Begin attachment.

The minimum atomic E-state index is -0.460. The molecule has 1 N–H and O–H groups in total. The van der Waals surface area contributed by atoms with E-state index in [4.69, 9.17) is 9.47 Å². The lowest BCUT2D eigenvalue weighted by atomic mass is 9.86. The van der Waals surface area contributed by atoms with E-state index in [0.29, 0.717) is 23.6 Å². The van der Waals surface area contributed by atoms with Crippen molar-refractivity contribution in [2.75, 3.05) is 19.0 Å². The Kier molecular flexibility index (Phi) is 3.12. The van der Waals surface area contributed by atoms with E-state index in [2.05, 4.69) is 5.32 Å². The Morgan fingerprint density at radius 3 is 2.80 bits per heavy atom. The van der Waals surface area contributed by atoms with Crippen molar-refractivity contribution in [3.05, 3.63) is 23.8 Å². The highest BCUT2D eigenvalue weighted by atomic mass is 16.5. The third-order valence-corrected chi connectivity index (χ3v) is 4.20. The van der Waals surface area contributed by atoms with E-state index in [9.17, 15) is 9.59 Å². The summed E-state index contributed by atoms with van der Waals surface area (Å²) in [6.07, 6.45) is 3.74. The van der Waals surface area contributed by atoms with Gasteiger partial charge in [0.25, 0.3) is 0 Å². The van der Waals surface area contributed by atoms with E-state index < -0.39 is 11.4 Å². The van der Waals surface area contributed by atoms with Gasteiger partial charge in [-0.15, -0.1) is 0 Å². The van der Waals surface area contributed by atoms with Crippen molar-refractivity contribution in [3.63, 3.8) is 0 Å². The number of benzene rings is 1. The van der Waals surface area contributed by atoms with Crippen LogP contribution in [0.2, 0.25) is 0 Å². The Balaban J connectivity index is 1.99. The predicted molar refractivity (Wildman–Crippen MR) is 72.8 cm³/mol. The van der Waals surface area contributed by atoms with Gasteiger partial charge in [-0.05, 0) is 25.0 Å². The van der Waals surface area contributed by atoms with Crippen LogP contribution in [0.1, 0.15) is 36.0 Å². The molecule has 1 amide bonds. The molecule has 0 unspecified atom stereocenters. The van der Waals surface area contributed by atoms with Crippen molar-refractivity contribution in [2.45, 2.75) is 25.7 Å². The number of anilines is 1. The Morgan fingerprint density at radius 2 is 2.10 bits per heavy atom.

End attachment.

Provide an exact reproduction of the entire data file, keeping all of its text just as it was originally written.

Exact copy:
The minimum atomic E-state index is -0.460. The molecule has 1 N–H and O–H groups in total. The van der Waals surface area contributed by atoms with E-state index in [4.69, 9.17) is 9.47 Å². The lowest BCUT2D eigenvalue weighted by atomic mass is 9.86. The van der Waals surface area contributed by atoms with E-state index in [0.29, 0.717) is 23.6 Å². The van der Waals surface area contributed by atoms with Crippen molar-refractivity contribution in [2.75, 3.05) is 19.0 Å². The Kier molecular flexibility index (Phi) is 3.12. The van der Waals surface area contributed by atoms with E-state index in [2.05, 4.69) is 5.32 Å². The Morgan fingerprint density at radius 3 is 2.80 bits per heavy atom. The van der Waals surface area contributed by atoms with Crippen molar-refractivity contribution in [3.05, 3.63) is 23.8 Å². The highest BCUT2D eigenvalue weighted by atomic mass is 16.5. The third-order valence-corrected chi connectivity index (χ3v) is 4.20. The van der Waals surface area contributed by atoms with E-state index in [9.17, 15) is 9.59 Å². The summed E-state index contributed by atoms with van der Waals surface area (Å²) in [6.07, 6.45) is 3.74. The van der Waals surface area contributed by atoms with Gasteiger partial charge in [0.25, 0.3) is 0 Å². The van der Waals surface area contributed by atoms with E-state index < -0.39 is 11.4 Å². The van der Waals surface area contributed by atoms with Gasteiger partial charge in [-0.15, -0.1) is 0 Å². The van der Waals surface area contributed by atoms with Crippen molar-refractivity contribution in [3.63, 3.8) is 0 Å². The number of benzene rings is 1. The van der Waals surface area contributed by atoms with Crippen LogP contribution in [0.2, 0.25) is 0 Å². The Balaban J connectivity index is 1.99. The predicted molar refractivity (Wildman–Crippen MR) is 72.8 cm³/mol. The van der Waals surface area contributed by atoms with Gasteiger partial charge in [-0.05, 0) is 25.0 Å². The van der Waals surface area contributed by atoms with Crippen LogP contribution in [0.1, 0.15) is 36.0 Å². The molecule has 1 amide bonds. The molecule has 0 unspecified atom stereocenters. The van der Waals surface area contributed by atoms with Crippen molar-refractivity contribution in [2.45, 2.75) is 25.7 Å². The number of anilines is 1. The Morgan fingerprint density at radius 2 is 2.10 bits per heavy atom.